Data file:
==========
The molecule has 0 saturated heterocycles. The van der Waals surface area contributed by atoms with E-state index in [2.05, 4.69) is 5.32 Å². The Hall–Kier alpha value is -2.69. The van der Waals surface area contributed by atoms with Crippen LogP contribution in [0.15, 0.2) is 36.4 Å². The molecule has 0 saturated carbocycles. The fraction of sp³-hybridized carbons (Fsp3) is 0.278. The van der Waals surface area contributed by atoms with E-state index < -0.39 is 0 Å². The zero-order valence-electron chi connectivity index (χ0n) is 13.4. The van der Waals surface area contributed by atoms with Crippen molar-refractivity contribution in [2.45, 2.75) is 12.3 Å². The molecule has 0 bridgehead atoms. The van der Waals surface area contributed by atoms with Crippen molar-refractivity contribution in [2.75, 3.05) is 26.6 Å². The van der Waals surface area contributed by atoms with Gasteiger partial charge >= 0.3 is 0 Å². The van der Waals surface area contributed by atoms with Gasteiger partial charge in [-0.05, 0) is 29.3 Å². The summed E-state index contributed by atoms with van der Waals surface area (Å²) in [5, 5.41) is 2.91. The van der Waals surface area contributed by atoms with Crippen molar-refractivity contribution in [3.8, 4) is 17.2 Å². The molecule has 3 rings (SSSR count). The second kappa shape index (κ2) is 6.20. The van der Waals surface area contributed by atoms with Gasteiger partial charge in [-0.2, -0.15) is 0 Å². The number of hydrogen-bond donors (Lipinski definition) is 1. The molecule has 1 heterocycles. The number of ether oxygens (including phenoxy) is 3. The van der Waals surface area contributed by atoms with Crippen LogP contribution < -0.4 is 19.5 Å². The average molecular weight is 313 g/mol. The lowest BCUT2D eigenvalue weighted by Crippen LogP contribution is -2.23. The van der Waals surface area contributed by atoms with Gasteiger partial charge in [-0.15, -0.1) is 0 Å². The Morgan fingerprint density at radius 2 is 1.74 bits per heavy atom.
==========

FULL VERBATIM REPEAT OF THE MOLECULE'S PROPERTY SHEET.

The molecule has 0 saturated heterocycles. The van der Waals surface area contributed by atoms with E-state index in [2.05, 4.69) is 5.32 Å². The Hall–Kier alpha value is -2.69. The van der Waals surface area contributed by atoms with Crippen LogP contribution in [0.15, 0.2) is 36.4 Å². The molecule has 0 saturated carbocycles. The fraction of sp³-hybridized carbons (Fsp3) is 0.278. The van der Waals surface area contributed by atoms with E-state index < -0.39 is 0 Å². The zero-order valence-electron chi connectivity index (χ0n) is 13.4. The van der Waals surface area contributed by atoms with Crippen molar-refractivity contribution in [2.45, 2.75) is 12.3 Å². The molecule has 0 bridgehead atoms. The van der Waals surface area contributed by atoms with Crippen molar-refractivity contribution in [2.75, 3.05) is 26.6 Å². The van der Waals surface area contributed by atoms with Gasteiger partial charge >= 0.3 is 0 Å². The van der Waals surface area contributed by atoms with Gasteiger partial charge in [-0.05, 0) is 29.3 Å². The summed E-state index contributed by atoms with van der Waals surface area (Å²) in [5, 5.41) is 2.91. The van der Waals surface area contributed by atoms with Crippen molar-refractivity contribution in [3.8, 4) is 17.2 Å². The molecule has 3 rings (SSSR count). The second kappa shape index (κ2) is 6.20. The van der Waals surface area contributed by atoms with Gasteiger partial charge in [-0.2, -0.15) is 0 Å². The number of hydrogen-bond donors (Lipinski definition) is 1. The molecule has 1 heterocycles. The number of ether oxygens (including phenoxy) is 3. The van der Waals surface area contributed by atoms with Crippen LogP contribution < -0.4 is 19.5 Å². The average molecular weight is 313 g/mol. The lowest BCUT2D eigenvalue weighted by Crippen LogP contribution is -2.23. The van der Waals surface area contributed by atoms with Gasteiger partial charge in [-0.15, -0.1) is 0 Å². The Morgan fingerprint density at radius 2 is 1.74 bits per heavy atom.